"The secretary of the national convention shall receive and faithfully announce and record each delegate's vote in accordance with these rules. If any such delegate notifies the secretary of his or her intent to cast a vote of conscience, whether personal or religious, each such delegate shall be unbound and unconstrained by these rules on any given vote, including the first ballot for the selection of the Republican nominee for President of the United States, without the risk of challenge, sanction, or retribution by the Republican National Committee. Allowable personal reasons shall include the public disclosure of one or more grievous acts of personal conduct by a nominee candidate, including but not limited to, criminally actionable acts, acts of moral turpitude or extreme prejudice, and/or notorious public statements of support for positions that clearly oppose or contradict the policies embodied in the Republican Party's platform as established at the national convention."

If the conscience clause wins the support of 57 Rules Committee members (half of the committee membership plus one), it could go to the floor for a simple majority vote of delegates to govern the convention.

Overseeing what is expected to be a highly contentious process will be Convention Rules Committee chair and co-chair Utah National Committeewoman Enid Mickelsen and Massachusetts National Committeeman Ron Kaufman, both supporters and former advisors of Mitt Romney's, selected by RNC Chairman Reince Priebus on June 17. Mickelsen appears to be no big fan of Trump's stating just earlier this month, "Neither Hillary or Donald Trump are going to be the people that we point our children toward and say, 'I want you to be just like them when you grow up.' That's not the case in this race, and that's a shame." But she also pledged, following her appointment, to be "fair" to all involved.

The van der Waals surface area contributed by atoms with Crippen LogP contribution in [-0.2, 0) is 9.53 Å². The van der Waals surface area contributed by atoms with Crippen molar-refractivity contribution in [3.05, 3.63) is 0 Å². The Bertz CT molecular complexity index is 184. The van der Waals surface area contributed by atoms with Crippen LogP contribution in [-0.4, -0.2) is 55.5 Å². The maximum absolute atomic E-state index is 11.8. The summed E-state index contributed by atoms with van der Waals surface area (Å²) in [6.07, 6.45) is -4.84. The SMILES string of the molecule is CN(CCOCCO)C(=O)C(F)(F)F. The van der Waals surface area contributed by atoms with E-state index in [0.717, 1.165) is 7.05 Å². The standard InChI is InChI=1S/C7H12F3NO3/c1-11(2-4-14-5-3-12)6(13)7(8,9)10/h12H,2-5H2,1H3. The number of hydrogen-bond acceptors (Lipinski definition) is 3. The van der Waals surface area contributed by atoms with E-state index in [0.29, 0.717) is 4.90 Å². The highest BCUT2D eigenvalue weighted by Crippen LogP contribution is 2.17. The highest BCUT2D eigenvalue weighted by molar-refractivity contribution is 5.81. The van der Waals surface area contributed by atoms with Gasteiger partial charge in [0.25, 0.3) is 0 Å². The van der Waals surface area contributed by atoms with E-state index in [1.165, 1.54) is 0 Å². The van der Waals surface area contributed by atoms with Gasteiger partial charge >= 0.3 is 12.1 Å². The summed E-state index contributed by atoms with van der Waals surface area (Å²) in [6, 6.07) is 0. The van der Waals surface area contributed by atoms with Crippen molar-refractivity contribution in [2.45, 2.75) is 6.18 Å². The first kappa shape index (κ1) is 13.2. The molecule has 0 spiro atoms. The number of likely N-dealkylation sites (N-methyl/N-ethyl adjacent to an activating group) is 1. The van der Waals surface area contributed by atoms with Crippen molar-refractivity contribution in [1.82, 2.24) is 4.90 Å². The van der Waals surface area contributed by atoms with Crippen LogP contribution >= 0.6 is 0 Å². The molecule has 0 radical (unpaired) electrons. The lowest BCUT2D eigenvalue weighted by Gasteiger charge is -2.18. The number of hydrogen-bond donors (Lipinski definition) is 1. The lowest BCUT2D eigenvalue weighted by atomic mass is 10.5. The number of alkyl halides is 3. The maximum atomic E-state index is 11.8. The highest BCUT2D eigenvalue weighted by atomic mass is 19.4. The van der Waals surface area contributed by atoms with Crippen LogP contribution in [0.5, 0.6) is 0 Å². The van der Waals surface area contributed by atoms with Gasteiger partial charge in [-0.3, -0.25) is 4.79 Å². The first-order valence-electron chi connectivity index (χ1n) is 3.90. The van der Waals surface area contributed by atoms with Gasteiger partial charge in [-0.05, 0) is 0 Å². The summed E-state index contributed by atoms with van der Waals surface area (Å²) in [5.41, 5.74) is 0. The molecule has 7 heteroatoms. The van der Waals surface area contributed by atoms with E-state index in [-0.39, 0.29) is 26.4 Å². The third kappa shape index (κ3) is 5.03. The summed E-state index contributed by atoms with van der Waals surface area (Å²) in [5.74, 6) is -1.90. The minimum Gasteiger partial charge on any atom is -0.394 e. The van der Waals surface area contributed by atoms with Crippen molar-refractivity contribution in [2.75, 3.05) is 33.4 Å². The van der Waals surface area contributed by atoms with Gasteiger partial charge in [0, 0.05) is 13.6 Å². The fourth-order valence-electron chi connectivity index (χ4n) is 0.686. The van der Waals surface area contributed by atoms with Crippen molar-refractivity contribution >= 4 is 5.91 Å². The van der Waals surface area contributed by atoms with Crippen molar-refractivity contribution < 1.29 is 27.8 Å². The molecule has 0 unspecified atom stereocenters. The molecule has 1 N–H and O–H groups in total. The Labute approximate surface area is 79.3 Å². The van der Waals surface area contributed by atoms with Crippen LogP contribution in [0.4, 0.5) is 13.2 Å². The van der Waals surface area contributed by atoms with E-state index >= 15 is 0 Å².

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The committee's work will begin with delegations from all fifty states, American Samoa, the District of Columbia, Guam, the Northern Mariana Islands, Puerto Rico, and the Virgin Islands each selecting one male and one female from within their ranks to serve on the 112-person convention Rules Committee. In the week preceding the convention, this Committee will meet to review proposed amendments to existing rules. Those amendments passed by majority vote will then be presented to all 2,472 delegates on the first day of the July 18 - 21 convention, and it is there that the rules governing this year's convention will be determined. Indeed, the rules as adopted at each quadrennial convention are considered to be "temporary", governing the four years following their adoption, with any proposed rule changes for the convention four years later to be submitted 30 days prior to that later convention.